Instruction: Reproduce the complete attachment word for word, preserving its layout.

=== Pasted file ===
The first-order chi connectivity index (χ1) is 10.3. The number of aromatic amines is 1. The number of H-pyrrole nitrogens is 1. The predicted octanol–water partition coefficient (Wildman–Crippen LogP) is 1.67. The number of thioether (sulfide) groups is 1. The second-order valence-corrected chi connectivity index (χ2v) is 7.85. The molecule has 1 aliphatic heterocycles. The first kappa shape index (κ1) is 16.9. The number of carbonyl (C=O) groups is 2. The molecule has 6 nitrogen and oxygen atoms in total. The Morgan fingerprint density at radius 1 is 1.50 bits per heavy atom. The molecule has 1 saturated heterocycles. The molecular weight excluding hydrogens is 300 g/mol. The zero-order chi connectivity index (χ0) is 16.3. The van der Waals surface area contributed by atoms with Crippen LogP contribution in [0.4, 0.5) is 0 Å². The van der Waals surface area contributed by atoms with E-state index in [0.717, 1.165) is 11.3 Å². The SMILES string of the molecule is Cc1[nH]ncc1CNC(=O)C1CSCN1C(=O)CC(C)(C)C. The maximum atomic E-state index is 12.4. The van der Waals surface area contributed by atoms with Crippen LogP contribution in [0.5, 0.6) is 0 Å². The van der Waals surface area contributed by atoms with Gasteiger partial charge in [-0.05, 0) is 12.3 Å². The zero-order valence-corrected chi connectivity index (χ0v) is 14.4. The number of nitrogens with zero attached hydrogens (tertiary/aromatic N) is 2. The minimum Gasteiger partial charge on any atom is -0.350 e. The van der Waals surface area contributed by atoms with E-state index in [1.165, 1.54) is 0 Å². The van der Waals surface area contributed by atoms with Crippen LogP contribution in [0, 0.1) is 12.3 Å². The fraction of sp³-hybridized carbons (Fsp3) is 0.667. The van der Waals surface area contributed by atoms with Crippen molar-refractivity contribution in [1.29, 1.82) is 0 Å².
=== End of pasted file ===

The first-order chi connectivity index (χ1) is 10.3. The number of aromatic amines is 1. The number of H-pyrrole nitrogens is 1. The predicted octanol–water partition coefficient (Wildman–Crippen LogP) is 1.67. The number of thioether (sulfide) groups is 1. The second-order valence-corrected chi connectivity index (χ2v) is 7.85. The molecule has 1 aliphatic heterocycles. The first kappa shape index (κ1) is 16.9. The number of carbonyl (C=O) groups is 2. The molecule has 6 nitrogen and oxygen atoms in total. The Morgan fingerprint density at radius 1 is 1.50 bits per heavy atom. The molecule has 1 saturated heterocycles. The molecular weight excluding hydrogens is 300 g/mol. The zero-order chi connectivity index (χ0) is 16.3. The van der Waals surface area contributed by atoms with Crippen LogP contribution in [0.4, 0.5) is 0 Å². The van der Waals surface area contributed by atoms with E-state index in [0.717, 1.165) is 11.3 Å². The SMILES string of the molecule is Cc1[nH]ncc1CNC(=O)C1CSCN1C(=O)CC(C)(C)C. The maximum atomic E-state index is 12.4. The van der Waals surface area contributed by atoms with Crippen LogP contribution in [0.5, 0.6) is 0 Å². The van der Waals surface area contributed by atoms with Gasteiger partial charge in [-0.05, 0) is 12.3 Å². The zero-order valence-corrected chi connectivity index (χ0v) is 14.4. The number of nitrogens with zero attached hydrogens (tertiary/aromatic N) is 2. The minimum Gasteiger partial charge on any atom is -0.350 e. The van der Waals surface area contributed by atoms with E-state index in [1.165, 1.54) is 0 Å². The van der Waals surface area contributed by atoms with Crippen LogP contribution in [0, 0.1) is 12.3 Å². The fraction of sp³-hybridized carbons (Fsp3) is 0.667. The van der Waals surface area contributed by atoms with Crippen molar-refractivity contribution in [1.29, 1.82) is 0 Å².